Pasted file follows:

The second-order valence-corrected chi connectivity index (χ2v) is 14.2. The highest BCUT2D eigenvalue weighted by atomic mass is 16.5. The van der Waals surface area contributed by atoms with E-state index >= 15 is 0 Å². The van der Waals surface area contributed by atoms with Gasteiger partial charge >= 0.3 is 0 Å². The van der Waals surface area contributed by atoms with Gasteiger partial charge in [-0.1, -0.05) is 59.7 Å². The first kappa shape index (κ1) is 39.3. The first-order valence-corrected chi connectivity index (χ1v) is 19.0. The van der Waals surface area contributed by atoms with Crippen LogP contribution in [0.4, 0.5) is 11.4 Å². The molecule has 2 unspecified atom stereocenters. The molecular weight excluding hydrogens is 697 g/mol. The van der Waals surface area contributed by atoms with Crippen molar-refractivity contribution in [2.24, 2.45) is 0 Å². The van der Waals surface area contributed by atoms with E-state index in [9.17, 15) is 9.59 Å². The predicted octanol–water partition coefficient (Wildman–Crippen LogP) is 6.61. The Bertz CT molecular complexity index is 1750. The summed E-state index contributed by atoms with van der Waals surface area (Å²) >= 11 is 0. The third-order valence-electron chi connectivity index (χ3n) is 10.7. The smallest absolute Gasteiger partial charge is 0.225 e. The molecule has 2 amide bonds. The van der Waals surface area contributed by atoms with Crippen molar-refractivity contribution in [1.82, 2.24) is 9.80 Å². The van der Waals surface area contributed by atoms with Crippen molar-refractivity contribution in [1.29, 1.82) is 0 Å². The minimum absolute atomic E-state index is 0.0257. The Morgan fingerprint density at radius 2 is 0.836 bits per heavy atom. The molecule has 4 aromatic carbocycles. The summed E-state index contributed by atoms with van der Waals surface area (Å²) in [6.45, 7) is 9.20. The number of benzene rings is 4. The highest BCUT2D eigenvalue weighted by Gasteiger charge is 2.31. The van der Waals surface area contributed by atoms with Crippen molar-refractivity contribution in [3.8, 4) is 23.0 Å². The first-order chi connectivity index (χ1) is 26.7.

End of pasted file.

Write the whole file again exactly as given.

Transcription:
The second-order valence-corrected chi connectivity index (χ2v) is 14.2. The highest BCUT2D eigenvalue weighted by atomic mass is 16.5. The van der Waals surface area contributed by atoms with E-state index >= 15 is 0 Å². The van der Waals surface area contributed by atoms with Gasteiger partial charge >= 0.3 is 0 Å². The van der Waals surface area contributed by atoms with Gasteiger partial charge in [-0.1, -0.05) is 59.7 Å². The first kappa shape index (κ1) is 39.3. The first-order valence-corrected chi connectivity index (χ1v) is 19.0. The van der Waals surface area contributed by atoms with Crippen LogP contribution in [0.4, 0.5) is 11.4 Å². The molecule has 2 unspecified atom stereocenters. The molecular weight excluding hydrogens is 697 g/mol. The van der Waals surface area contributed by atoms with Crippen molar-refractivity contribution in [2.24, 2.45) is 0 Å². The van der Waals surface area contributed by atoms with E-state index in [9.17, 15) is 9.59 Å². The predicted octanol–water partition coefficient (Wildman–Crippen LogP) is 6.61. The Bertz CT molecular complexity index is 1750. The summed E-state index contributed by atoms with van der Waals surface area (Å²) >= 11 is 0. The third-order valence-electron chi connectivity index (χ3n) is 10.7. The smallest absolute Gasteiger partial charge is 0.225 e. The molecule has 2 amide bonds. The van der Waals surface area contributed by atoms with Crippen molar-refractivity contribution in [1.82, 2.24) is 9.80 Å². The van der Waals surface area contributed by atoms with Crippen molar-refractivity contribution in [1.29, 1.82) is 0 Å². The minimum absolute atomic E-state index is 0.0257. The Morgan fingerprint density at radius 2 is 0.836 bits per heavy atom. The molecule has 4 aromatic carbocycles. The summed E-state index contributed by atoms with van der Waals surface area (Å²) in [6.45, 7) is 9.20. The number of benzene rings is 4. The highest BCUT2D eigenvalue weighted by Gasteiger charge is 2.31. The van der Waals surface area contributed by atoms with Crippen molar-refractivity contribution in [3.8, 4) is 23.0 Å². The first-order chi connectivity index (χ1) is 26.7.